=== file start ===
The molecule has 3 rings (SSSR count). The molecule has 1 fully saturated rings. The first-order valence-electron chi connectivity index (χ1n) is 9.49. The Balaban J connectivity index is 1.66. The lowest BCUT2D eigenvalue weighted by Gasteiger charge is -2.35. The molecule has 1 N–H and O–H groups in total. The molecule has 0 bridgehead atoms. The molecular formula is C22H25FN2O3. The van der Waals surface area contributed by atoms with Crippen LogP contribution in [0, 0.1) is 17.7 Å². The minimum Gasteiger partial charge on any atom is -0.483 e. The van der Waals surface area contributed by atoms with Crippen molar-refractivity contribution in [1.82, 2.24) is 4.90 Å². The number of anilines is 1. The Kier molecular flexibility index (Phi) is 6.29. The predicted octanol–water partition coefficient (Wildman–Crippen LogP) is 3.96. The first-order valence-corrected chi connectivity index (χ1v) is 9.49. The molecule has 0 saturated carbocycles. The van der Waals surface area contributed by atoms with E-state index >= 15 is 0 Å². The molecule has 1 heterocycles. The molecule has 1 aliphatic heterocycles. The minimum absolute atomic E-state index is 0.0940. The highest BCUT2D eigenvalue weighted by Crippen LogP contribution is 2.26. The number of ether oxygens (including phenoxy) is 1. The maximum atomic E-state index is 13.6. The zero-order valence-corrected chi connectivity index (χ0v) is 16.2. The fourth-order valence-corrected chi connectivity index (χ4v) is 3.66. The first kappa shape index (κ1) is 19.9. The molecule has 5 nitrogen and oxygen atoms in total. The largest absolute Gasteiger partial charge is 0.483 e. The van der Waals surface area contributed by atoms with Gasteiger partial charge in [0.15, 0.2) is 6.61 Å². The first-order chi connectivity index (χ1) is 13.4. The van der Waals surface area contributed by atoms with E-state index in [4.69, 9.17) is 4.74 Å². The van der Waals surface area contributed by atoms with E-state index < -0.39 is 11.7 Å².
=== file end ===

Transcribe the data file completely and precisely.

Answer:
The molecule has 3 rings (SSSR count). The molecule has 1 fully saturated rings. The first-order valence-electron chi connectivity index (χ1n) is 9.49. The Balaban J connectivity index is 1.66. The lowest BCUT2D eigenvalue weighted by Gasteiger charge is -2.35. The molecule has 1 N–H and O–H groups in total. The molecule has 0 bridgehead atoms. The molecular formula is C22H25FN2O3. The van der Waals surface area contributed by atoms with Crippen LogP contribution in [0, 0.1) is 17.7 Å². The minimum Gasteiger partial charge on any atom is -0.483 e. The van der Waals surface area contributed by atoms with Crippen molar-refractivity contribution in [1.82, 2.24) is 4.90 Å². The number of anilines is 1. The Kier molecular flexibility index (Phi) is 6.29. The predicted octanol–water partition coefficient (Wildman–Crippen LogP) is 3.96. The first-order valence-corrected chi connectivity index (χ1v) is 9.49. The molecule has 0 saturated carbocycles. The van der Waals surface area contributed by atoms with E-state index >= 15 is 0 Å². The molecule has 1 heterocycles. The molecule has 1 aliphatic heterocycles. The minimum absolute atomic E-state index is 0.0940. The highest BCUT2D eigenvalue weighted by Crippen LogP contribution is 2.26. The number of ether oxygens (including phenoxy) is 1. The maximum atomic E-state index is 13.6. The zero-order valence-corrected chi connectivity index (χ0v) is 16.2. The fourth-order valence-corrected chi connectivity index (χ4v) is 3.66. The first kappa shape index (κ1) is 19.9. The molecule has 5 nitrogen and oxygen atoms in total. The largest absolute Gasteiger partial charge is 0.483 e. The van der Waals surface area contributed by atoms with Gasteiger partial charge in [0.15, 0.2) is 6.61 Å². The first-order chi connectivity index (χ1) is 13.4. The van der Waals surface area contributed by atoms with E-state index in [4.69, 9.17) is 4.74 Å². The van der Waals surface area contributed by atoms with E-state index < -0.39 is 11.7 Å².